Written by Lynn Hartzell, Nebraska Home Sales Realtor,
Contributor, Lincoln Journal Star Lifestyle Magazine
I have to admit, there was a time in my life when I heard
someone talking about Alternative Energy and I would roll my
eyes. I had had a long career at a local public power company
working in the power plants that produce energy with coal,
diesel fuel and natural gas. They all worked pretty well, and I
saw no reason to mess with success. But in 2015, my wife and I did some investigating and found that the price of solar power
for residential use was coming down quickly and made financial sense. Continue reading here.
Links to Solar & Small Wind Energy Incentives & Nebraska Energy Office Loans
Federal Investment Tax Credit for solar systems and small wind turbines: 30% to December 31, 2019. Small wind: 100 kilowatts or less. Source: Database of State Incentives for Renewables & Efficiency (DSIRE)
- Nebraska Incentives: Database of State Incentives for Renewables & Efficiency (DSIRE)
- Iowa Incentives: Database of State Incentives for Renewables & Efficiency (DSIRE)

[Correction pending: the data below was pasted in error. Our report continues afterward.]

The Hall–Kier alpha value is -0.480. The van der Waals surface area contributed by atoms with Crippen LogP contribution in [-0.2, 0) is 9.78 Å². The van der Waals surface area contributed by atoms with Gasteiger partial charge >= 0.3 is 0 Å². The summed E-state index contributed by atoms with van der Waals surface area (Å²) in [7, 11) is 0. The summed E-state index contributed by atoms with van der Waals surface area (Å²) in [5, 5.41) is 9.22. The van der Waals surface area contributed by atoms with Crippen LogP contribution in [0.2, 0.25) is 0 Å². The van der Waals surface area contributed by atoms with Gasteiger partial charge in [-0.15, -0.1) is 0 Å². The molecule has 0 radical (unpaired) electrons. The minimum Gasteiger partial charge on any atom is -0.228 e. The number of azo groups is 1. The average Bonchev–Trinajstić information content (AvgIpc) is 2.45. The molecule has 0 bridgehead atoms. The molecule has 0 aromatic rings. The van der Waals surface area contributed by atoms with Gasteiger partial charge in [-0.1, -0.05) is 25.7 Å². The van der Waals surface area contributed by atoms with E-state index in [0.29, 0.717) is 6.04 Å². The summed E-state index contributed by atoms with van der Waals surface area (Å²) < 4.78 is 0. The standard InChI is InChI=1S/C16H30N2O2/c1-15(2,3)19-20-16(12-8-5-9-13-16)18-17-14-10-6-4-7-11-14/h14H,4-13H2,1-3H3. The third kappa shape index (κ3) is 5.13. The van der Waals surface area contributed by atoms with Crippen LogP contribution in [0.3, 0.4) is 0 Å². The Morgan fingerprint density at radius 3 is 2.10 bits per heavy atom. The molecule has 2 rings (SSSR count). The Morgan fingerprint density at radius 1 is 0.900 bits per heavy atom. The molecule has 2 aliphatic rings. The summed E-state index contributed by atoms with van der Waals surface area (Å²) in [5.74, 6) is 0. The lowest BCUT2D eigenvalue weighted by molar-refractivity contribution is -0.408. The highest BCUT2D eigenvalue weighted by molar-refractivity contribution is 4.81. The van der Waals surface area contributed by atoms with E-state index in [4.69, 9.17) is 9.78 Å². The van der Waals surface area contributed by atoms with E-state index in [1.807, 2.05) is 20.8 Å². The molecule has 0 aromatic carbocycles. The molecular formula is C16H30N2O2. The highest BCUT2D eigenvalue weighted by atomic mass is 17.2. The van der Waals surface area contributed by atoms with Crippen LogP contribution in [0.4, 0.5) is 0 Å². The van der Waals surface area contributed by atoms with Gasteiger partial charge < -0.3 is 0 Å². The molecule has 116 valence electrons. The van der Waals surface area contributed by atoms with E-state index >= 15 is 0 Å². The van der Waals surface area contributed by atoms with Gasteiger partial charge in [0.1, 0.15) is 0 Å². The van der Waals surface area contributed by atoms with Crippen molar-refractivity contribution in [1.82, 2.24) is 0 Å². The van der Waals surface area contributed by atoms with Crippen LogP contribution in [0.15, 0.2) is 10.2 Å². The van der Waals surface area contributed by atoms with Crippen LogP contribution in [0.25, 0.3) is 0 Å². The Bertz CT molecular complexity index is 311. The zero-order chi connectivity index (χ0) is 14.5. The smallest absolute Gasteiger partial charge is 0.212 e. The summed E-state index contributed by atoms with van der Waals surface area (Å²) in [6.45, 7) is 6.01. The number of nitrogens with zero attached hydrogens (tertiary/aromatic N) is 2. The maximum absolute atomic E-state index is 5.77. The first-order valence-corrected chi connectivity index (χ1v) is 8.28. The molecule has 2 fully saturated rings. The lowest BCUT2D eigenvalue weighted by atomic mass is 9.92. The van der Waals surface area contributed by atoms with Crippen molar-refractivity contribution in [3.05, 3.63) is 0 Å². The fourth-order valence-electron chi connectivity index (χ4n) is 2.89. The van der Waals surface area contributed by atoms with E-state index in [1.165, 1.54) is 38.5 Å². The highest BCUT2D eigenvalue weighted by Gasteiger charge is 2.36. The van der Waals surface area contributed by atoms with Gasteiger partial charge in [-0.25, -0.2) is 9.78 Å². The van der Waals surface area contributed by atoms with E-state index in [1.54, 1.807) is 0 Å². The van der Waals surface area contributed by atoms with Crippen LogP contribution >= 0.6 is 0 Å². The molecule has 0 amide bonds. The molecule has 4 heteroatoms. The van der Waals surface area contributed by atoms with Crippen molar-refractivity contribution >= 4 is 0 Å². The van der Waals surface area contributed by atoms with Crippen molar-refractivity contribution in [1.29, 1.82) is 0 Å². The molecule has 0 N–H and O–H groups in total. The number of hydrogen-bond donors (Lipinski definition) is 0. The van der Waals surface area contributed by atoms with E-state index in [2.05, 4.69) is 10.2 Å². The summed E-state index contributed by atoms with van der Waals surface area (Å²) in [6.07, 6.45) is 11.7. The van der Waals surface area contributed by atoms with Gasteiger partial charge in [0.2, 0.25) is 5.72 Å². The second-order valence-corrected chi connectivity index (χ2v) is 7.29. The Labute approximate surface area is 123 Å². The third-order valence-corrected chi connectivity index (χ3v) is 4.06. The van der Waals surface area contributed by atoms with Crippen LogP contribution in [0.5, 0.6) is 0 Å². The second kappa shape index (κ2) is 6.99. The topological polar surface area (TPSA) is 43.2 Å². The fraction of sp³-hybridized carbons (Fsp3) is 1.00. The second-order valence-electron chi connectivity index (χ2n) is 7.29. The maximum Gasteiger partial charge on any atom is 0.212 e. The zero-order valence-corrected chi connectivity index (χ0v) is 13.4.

- Residential Renewable Energy Tax Credit (ITC)
- Business Energy Investment Tax Credit (ITC)
- Nebraska Energy Office’s Dollar and Energy Saving Loans
Additionally, LES customers may qualify for a one-time capacity payment of up to $1,000 per kilowatt of peak demand reduced. The total amount customers can receive is determined by the system size and primary direction the system is facing, for example:
- Southern facing fixed-photovoltaic solar – the unit’s nameplate DC capacity (kW) x $375.
- Western facing or single or dualaxis tracking fixed-photovoltaic solar – the unit’s nameplate DC capacity (kW) x $475.
Business Equipment Depreciation Resources